From the Crikey grapevine, it’s the latest tips and rumours…
Taylor far from electrifying. There was considerable fun to be had on the weekend with the government’s and News Corp’s attempts to attack Labor’s electric car plan. Bill Shorten’s claim that electric cars could be charged in 10 minutes was seized on by News Corp to attack him, while Scott Morrison accused Shorten of wanting to shove electric cars down Australians’ throats. Problem is, Treasurer Josh Frydenberg is an enthusiastic spruiker of electric cars and claimed last year they could be charged in less than 30 minutes. His colleague Paul Fletcher is also a fan — enough to earn a rebuke from Peta Credlin.
Indeed, so too is Angus Taylor himself. Last year he promised electric vehicles “will soon have access to an ultra-rapid charging network” that “will provide a range of up to 400 kilometres in just fifteen minutes.” Taylor got caught out on the weekend spreading a fake attack by the TV show Top Gear on electric vehicles. He deleted the tweet, but presumably can’t delete his media release from October. Meantime, Lucy Turnbull tweeted about an eight-minute charger. Today even the Oz, which had previously mocked Shorten, was reporting on Taylor’s humiliation and noting that Coalition supporter Trevor St Baker claimed to be manufacturing chargers that could do the job “within 10 minutes”.
Policy debate is not in great health. In a pre-election panic, the government seems to be losing its grip on sound policy. Take private health insurance coverage of superstition. Former health minister Sussan Ley commissioned a National Health and Medical Research Council review that found more than a dozen “natural therapies” — for which private health insurance holders could claim — had no evidence of any benefit. Her successor Greg Hunt rightly banned a list of practices like aromatherapy, homeopathy, iridology and herbalism from being funded by private health insurance.
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This seemed to infuriate those who peddle this stuff, who demanded they be restored for the “preventative healthcare and wellness maintenance for many Australians”. Now, the government has caved in and has promised another review which will include “an advisory panel, including natural therapy advocates”. This will be the third review on the issue since 2012. Should taxpayers really be subsidising it through the billions we waste on private health insurance rebates every year?
Total Eclipx. For all the gloom and doom about the economy, especially retail sales and other areas of small business, you’d expect there be to an upsurge in the activity of the bottom-feeders — the companies that make money from dealing and disposing of the detritus of corporate life, the last resort auction houses and websites flogging off unwanted fixtures, assets, wines, trading stock for fashion shops, heavy construction equipment. The truth seems to be otherwise. Look at the recent experience of listed company Eclipx, which has seen its share price collapse because of weak trading conditions. Eclipx is in fleet vehicle leasing, finance and online auctions, and owns long-established player Grays. Eclipx said in a recent report to the ASX in March:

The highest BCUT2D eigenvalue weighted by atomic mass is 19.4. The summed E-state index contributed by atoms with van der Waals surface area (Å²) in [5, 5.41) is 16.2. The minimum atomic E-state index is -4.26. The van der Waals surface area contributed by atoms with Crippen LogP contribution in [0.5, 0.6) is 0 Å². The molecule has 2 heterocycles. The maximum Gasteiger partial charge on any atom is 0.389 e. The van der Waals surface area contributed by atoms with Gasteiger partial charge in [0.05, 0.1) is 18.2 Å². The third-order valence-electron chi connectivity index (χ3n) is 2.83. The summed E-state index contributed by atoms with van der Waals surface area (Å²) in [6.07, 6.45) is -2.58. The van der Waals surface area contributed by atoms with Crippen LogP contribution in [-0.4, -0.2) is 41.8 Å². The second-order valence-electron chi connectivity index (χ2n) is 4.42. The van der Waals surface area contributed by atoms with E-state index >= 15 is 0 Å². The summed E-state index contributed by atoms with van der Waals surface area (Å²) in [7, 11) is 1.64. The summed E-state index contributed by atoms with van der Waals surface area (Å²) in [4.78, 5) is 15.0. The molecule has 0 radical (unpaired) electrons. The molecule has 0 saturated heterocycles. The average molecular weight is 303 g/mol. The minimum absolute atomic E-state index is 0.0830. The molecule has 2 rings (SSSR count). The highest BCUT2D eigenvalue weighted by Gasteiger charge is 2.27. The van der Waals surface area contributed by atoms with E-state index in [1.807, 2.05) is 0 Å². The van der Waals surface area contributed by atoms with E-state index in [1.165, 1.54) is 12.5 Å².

Grays Industrial and Insolvency has continued to underperform, and has outweighed the continuing growth in motor vehicle auctions; Activity in the Insolvency and Industrial auction divisions remains depressed at a cyclical low point … Although vehicle auctions via GraysOnline continued to grow, up 17% vs. prior year, a decade-low rate of bank-initiated insolvencies in Australia and a buoyant construction sector that is prolonging the in-use life of plant and equipment in infrastructure projects reduced the pipeline of auction volumes from these sources.
In other words, the economic gloom spruiked by many in the media is not being supported by a commensurate level of company failures and asset sales by liquidators ending companies’ lives.
You can take that to the Banks. Today brought us a glimpse of the tactics we can expect now that Julia Banks has abandoned the Liberal Party ship and is contesting the seat of Flinders as an independent. Banks posted a selfie to Twitter while wearing “Stop Adani” earrings — and it was immediately pointed out by Liberal Senator Jane Hume that she hadn’t minded quite so much in her previous life: “you giggled and cheered when ScoMo reminded Labor that coal is Australia’s second biggest export. You never once spoke out against Adani in the Party Room. Your principles are breathtakingly selective. I’ve let you off the hook for your hypocrisy long enough.”
We suspect that this will not be the last time Banks explicitly opposes the policies of her old employer, nor the last time her old colleagues betray the odd professional confidence to attack her for it.